EDITOR, n. A person who combines the judicial functions of Minos, Rhadamanthus and Aeacus, but is placable with an obolus a severely virtuous censor, but so charitable withal that he tolerates the virtues of others and the vices of himself who flings about him the splintering lightning and sturdy thunders of admonition till he resembles a bunch of firecrackers petulantly uttering his mind at the tail of a dog then straightway murmurs a mild, melodious lay, soft as the cooing of a donkey intoning its prayer to the evening star. Master of mysteries and lord of law, high-pinnacled upon the throne of thought, his face suffused with the dim splendors of the Transfiguration, his legs intertwisted and his tongue a-cheek, the editor spills his will along the paper and cuts it off in lengths to suit. And at intervals from behind the veil of the temple is heard the voice of the foreman demanding three inches of wit and six lines of religious meditation, or bidding him turn off the wisdom and whack up some pathos.O, the Lord of Law on the Throne of Thought, A gilded impostor is he. Of shreds and patches his robes are wrought, His crown is brass, Himself an ass, And his power is fiddle-dee-dee. Prankily, crankily prating of naught, Silly old quilly old Monarch of Thought. Public opinion's camp-follower he, Thundering, blundering, plundering free. Affected, Ungracious, Suspected, Mendacious, Respected contemporaree --J.H. Bumbleshook
HEAD-MONEY, n. A capitation tax, or poll-tax. In ancient times there lived a king Whose tax-collectors could not wring From all his subjects gold enough To make the royal way less rough. For pleasure's highway, like the dames Whose premises adjoin it, claims Perpetual repairing. So The tax-collectors in a row Appeared before the throne to pray Their master to devise some way To swell the revenue. So great, Said they, are the demands of state A tithe of all that we collect Will scarcely meet them. Pray reflect How, if one-tenth we must resign, Can we exist on t'other nine The monarch asked them in reply; Has it occurred to you to try The advantage of economy; It has, the spokesman said we sold All of our gray garrotes of gold With plated-ware we now compress The necks of those whom we assess. Plain iron forceps we employ To mitigate the miser's joy Who hoards, with greed that never tires, That which your Majesty requires. Deep lines of thought were seen to plow Their way across the royal brow. Your state is desperate, no question Pray favor me with a suggestion. O King of Men, the spokesman said, If you'll impose upon each head A tax, the augmented revenue We'll cheerfully divide with you. As flashes of the sun illume The parted storm-cloud's sullen gloom, The king smiled grimly. I decree That it be so --and, not to be In generosity outdone, Declare you, each and every one, Exempted from the operation Of this new law of capitation. But lest the people censure me Because they're bound and you are free,'Twere well some clever scheme were laid By you this poll-tax to evade. I'll leave you now while you confer With my most trusted minister. The monarch from the throne-room walked And straightway in among them stalked A silent man, with brow concealed, Bare-armed --his gleaming axe revealed --G. J.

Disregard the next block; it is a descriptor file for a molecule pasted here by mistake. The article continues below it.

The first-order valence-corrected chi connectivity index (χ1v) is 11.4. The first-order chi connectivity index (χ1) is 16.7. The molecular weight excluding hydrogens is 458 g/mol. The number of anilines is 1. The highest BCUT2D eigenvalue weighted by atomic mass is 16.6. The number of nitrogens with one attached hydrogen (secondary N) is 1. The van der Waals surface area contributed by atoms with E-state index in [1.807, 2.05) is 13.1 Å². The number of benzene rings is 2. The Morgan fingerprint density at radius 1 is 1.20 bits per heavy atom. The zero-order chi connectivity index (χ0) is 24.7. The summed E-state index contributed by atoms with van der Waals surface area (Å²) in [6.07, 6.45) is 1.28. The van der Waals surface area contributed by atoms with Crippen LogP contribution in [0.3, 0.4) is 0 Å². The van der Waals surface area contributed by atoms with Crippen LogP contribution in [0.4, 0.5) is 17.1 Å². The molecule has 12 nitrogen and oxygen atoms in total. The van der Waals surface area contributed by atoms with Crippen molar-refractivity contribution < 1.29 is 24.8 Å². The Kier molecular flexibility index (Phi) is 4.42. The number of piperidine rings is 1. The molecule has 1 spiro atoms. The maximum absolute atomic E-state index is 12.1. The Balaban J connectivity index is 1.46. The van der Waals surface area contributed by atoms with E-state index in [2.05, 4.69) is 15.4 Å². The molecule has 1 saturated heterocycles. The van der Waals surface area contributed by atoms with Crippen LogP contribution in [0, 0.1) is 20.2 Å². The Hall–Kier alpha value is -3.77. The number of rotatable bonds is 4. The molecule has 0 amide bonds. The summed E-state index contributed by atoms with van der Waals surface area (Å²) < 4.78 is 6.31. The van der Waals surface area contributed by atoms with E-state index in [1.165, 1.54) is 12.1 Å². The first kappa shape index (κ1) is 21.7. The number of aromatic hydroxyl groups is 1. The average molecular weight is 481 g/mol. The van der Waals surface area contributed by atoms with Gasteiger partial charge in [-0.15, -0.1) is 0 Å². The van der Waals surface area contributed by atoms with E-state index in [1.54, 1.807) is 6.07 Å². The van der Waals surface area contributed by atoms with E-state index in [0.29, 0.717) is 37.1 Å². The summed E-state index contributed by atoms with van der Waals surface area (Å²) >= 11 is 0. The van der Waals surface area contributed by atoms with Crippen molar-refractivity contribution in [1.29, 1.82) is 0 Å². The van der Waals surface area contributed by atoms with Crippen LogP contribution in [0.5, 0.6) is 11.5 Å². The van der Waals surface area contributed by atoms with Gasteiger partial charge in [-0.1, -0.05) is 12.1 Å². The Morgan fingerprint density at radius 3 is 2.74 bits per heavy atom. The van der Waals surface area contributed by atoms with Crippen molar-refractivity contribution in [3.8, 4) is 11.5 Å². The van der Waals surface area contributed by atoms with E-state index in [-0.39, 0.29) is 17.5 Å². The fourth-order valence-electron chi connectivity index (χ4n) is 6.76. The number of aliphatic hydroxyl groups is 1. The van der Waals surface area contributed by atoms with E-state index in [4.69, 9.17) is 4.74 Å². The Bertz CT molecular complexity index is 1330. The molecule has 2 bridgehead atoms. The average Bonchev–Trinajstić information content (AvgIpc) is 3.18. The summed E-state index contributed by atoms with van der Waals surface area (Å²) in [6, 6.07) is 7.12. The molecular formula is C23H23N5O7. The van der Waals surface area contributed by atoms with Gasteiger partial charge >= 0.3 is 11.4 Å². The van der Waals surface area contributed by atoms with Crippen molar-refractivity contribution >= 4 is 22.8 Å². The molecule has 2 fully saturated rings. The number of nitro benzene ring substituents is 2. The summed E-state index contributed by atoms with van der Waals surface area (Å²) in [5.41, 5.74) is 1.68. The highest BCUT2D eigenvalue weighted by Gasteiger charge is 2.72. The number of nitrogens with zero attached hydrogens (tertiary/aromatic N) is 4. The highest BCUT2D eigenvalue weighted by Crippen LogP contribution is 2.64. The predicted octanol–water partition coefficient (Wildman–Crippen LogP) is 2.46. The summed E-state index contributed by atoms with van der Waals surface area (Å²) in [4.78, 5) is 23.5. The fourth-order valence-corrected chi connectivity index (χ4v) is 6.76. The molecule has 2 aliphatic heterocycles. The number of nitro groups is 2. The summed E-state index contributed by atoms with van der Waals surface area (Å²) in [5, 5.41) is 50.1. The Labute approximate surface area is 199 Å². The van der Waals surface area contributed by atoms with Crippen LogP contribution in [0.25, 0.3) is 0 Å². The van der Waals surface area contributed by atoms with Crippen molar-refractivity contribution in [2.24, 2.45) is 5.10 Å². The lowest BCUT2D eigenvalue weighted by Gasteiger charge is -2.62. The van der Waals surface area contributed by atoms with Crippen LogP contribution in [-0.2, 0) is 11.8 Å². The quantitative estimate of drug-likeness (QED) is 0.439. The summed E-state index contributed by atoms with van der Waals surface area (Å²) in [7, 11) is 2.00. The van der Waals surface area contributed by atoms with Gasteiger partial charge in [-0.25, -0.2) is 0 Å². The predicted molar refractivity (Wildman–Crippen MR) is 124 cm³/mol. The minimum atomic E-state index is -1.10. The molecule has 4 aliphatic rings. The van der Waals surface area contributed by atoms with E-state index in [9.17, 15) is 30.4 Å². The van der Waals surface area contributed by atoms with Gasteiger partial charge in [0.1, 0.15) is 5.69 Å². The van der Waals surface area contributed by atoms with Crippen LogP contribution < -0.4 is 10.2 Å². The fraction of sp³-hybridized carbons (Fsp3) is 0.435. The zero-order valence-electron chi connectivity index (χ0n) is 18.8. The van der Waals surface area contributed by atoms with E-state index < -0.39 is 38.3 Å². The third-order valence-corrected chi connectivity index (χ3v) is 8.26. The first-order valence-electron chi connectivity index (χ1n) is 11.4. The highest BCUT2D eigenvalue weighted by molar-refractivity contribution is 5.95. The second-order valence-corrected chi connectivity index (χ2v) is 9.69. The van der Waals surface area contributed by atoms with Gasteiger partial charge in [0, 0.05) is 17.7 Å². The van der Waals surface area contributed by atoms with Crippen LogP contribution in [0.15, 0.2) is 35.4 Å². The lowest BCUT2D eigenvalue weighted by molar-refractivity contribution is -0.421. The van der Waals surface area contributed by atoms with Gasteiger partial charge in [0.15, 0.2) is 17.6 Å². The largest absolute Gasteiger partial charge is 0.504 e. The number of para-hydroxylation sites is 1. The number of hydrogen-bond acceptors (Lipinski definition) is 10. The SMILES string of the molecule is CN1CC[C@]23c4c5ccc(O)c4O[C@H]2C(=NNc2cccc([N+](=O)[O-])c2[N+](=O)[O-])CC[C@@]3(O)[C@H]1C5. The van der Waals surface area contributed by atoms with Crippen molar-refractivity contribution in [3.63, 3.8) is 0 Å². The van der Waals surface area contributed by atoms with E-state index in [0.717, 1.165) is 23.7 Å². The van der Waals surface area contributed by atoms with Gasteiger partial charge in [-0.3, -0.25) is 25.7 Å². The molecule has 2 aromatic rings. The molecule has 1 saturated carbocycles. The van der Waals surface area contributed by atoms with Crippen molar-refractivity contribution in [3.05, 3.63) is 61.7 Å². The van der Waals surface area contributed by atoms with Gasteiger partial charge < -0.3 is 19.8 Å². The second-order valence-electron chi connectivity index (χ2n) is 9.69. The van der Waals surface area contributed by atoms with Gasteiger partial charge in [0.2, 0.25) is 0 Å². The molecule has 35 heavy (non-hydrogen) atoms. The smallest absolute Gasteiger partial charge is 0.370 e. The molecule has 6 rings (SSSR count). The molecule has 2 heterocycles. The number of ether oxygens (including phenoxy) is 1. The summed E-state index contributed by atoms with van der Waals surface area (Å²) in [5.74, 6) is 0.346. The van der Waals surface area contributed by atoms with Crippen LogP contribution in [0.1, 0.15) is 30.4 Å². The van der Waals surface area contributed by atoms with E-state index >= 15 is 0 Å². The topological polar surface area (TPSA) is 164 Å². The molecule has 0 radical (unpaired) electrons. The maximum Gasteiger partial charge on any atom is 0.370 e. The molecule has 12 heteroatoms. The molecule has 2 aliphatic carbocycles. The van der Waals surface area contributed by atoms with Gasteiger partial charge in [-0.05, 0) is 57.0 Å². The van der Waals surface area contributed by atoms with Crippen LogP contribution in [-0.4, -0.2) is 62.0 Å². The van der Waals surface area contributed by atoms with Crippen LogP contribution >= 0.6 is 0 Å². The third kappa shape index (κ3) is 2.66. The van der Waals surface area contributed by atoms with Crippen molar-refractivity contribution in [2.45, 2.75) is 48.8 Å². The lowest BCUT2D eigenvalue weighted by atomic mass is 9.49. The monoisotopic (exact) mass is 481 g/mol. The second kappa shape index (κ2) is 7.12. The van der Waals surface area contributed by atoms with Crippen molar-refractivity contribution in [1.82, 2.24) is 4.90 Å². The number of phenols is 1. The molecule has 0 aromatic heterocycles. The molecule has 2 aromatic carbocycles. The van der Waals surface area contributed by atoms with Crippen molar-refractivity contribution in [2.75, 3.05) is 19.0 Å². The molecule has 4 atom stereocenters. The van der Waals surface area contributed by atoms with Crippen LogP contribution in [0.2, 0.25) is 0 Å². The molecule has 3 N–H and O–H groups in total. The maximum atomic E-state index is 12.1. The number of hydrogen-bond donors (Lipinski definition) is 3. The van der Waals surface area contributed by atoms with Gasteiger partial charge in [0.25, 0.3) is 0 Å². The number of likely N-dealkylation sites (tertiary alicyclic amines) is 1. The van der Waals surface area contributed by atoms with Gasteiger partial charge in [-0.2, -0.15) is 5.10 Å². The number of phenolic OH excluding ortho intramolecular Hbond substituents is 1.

Advice is the smallest current coin.
RASH, adj. Insensible to the value of our advice. Now lay your bet with mine, nor let These gamblers take your cash. Nay, this child makes no bet. Great snakes How can you be so rash --Bootle P. Gish.
ADVICE, n. The smallest current coin. The man was in such deep distress, Said Tom, that I could do no less Than give him good advice. Said Jim: If less could have been done for him I know you well enough, my son, To know that's what you would have done. --Jebel Jocordy.
FEMALE, n. One of the opposing, or unfair, sex. The Maker, at Creation's birth, With living things had stocked the earth. From elephants to bats and snails, They all were good, for all were males. But when the Devil came and saw He said By Thine eternal law Of growth, maturity, decay, These all must quickly pass away And leave untenanted the earth Unless Thou dost establish birth -- Then tucked his head beneath his wing To laugh --he had no sleeve --the thing With deviltry did so accord, That he'd suggested to the Lord. The Master pondered this advice, Then shook and threw the fateful dice Wherewith all matters here below Are ordered, and observed the throw Then bent His head in awful state, Confirming the decree of Fate. From every part of earth anew The conscious dust consenting flew, While rivers from their courses rolled To make it plastic for the mould. Enough collected (but no more, For niggard Nature hoards her store) He kneaded it to flexible clay, While Nick unseen threw some away. And then the various forms He cast, Gross organs first and finer last No one at once evolved, but all By even touches grew and small Degrees advanced, till, shade by shade, To match all living things He'd made Females, complete in all their parts Except (His clay gave out) the hearts. No matter, Satan cried with speed I'll fetch the very hearts they need -- So flew away and soon brought back The number needed, in a sack. That night earth range with sounds of strife -- Ten million males each had a wife That night sweet Peace her pinions spread O'er Hell --ten million devils dead --G. J.
More Ambrose Gwinett Bierce Quotations (Based on Topics)
Man - Christianity - Nature - Law & Regulation - God - Time - World - Mind - Death & Dying - Books - Name - Kings & Queens - Night - Life - Woman - Sons - Power - Business & Commerce - Soul - View All Ambrose Gwinett Bierce Quotations
- - - - - - - - - - - - - - - - - - - -